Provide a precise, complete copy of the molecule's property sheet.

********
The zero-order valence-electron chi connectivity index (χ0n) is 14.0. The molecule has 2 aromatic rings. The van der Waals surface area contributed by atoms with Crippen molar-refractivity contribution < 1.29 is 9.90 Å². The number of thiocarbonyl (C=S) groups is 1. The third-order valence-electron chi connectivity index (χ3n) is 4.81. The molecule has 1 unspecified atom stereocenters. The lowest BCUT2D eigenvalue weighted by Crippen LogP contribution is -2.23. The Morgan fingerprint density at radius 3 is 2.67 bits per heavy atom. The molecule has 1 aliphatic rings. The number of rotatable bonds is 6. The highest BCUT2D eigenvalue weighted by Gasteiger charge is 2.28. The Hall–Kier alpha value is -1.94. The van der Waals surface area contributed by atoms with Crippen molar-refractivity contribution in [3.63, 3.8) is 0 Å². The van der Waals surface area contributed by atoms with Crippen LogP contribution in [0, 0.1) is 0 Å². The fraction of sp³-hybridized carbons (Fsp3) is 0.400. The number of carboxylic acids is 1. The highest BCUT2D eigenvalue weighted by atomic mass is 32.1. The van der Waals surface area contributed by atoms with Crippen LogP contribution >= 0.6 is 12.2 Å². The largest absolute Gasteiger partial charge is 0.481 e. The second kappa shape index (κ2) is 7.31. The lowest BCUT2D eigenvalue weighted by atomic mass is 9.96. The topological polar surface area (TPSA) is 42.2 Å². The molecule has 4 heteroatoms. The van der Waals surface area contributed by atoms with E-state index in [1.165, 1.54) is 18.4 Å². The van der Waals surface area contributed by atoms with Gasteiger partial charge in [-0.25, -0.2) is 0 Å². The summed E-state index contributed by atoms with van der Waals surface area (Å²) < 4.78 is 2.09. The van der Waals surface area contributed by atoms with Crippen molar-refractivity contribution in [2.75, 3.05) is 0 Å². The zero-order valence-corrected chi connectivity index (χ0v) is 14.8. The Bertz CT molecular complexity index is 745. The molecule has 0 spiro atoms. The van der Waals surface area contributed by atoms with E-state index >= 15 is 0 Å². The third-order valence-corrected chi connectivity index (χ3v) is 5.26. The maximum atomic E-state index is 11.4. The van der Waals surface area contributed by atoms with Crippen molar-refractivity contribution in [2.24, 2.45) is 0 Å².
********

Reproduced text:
The zero-order valence-electron chi connectivity index (χ0n) is 14.0. The molecule has 2 aromatic rings. The van der Waals surface area contributed by atoms with Crippen molar-refractivity contribution < 1.29 is 9.90 Å². The number of thiocarbonyl (C=S) groups is 1. The third-order valence-electron chi connectivity index (χ3n) is 4.81. The molecule has 1 unspecified atom stereocenters. The lowest BCUT2D eigenvalue weighted by Crippen LogP contribution is -2.23. The Morgan fingerprint density at radius 3 is 2.67 bits per heavy atom. The molecule has 1 aliphatic rings. The number of rotatable bonds is 6. The highest BCUT2D eigenvalue weighted by Gasteiger charge is 2.28. The Hall–Kier alpha value is -1.94. The van der Waals surface area contributed by atoms with Crippen molar-refractivity contribution in [3.63, 3.8) is 0 Å². The van der Waals surface area contributed by atoms with Crippen LogP contribution in [0, 0.1) is 0 Å². The fraction of sp³-hybridized carbons (Fsp3) is 0.400. The number of carboxylic acids is 1. The highest BCUT2D eigenvalue weighted by atomic mass is 32.1. The van der Waals surface area contributed by atoms with Crippen LogP contribution >= 0.6 is 12.2 Å². The largest absolute Gasteiger partial charge is 0.481 e. The second kappa shape index (κ2) is 7.31. The lowest BCUT2D eigenvalue weighted by atomic mass is 9.96. The topological polar surface area (TPSA) is 42.2 Å². The molecule has 4 heteroatoms. The van der Waals surface area contributed by atoms with E-state index in [1.165, 1.54) is 18.4 Å². The van der Waals surface area contributed by atoms with Gasteiger partial charge in [-0.25, -0.2) is 0 Å². The summed E-state index contributed by atoms with van der Waals surface area (Å²) < 4.78 is 2.09. The van der Waals surface area contributed by atoms with Crippen molar-refractivity contribution in [2.75, 3.05) is 0 Å². The zero-order valence-corrected chi connectivity index (χ0v) is 14.8. The Bertz CT molecular complexity index is 745. The molecule has 0 spiro atoms. The van der Waals surface area contributed by atoms with E-state index >= 15 is 0 Å². The third-order valence-corrected chi connectivity index (χ3v) is 5.26. The maximum atomic E-state index is 11.4. The van der Waals surface area contributed by atoms with Crippen molar-refractivity contribution in [2.24, 2.45) is 0 Å².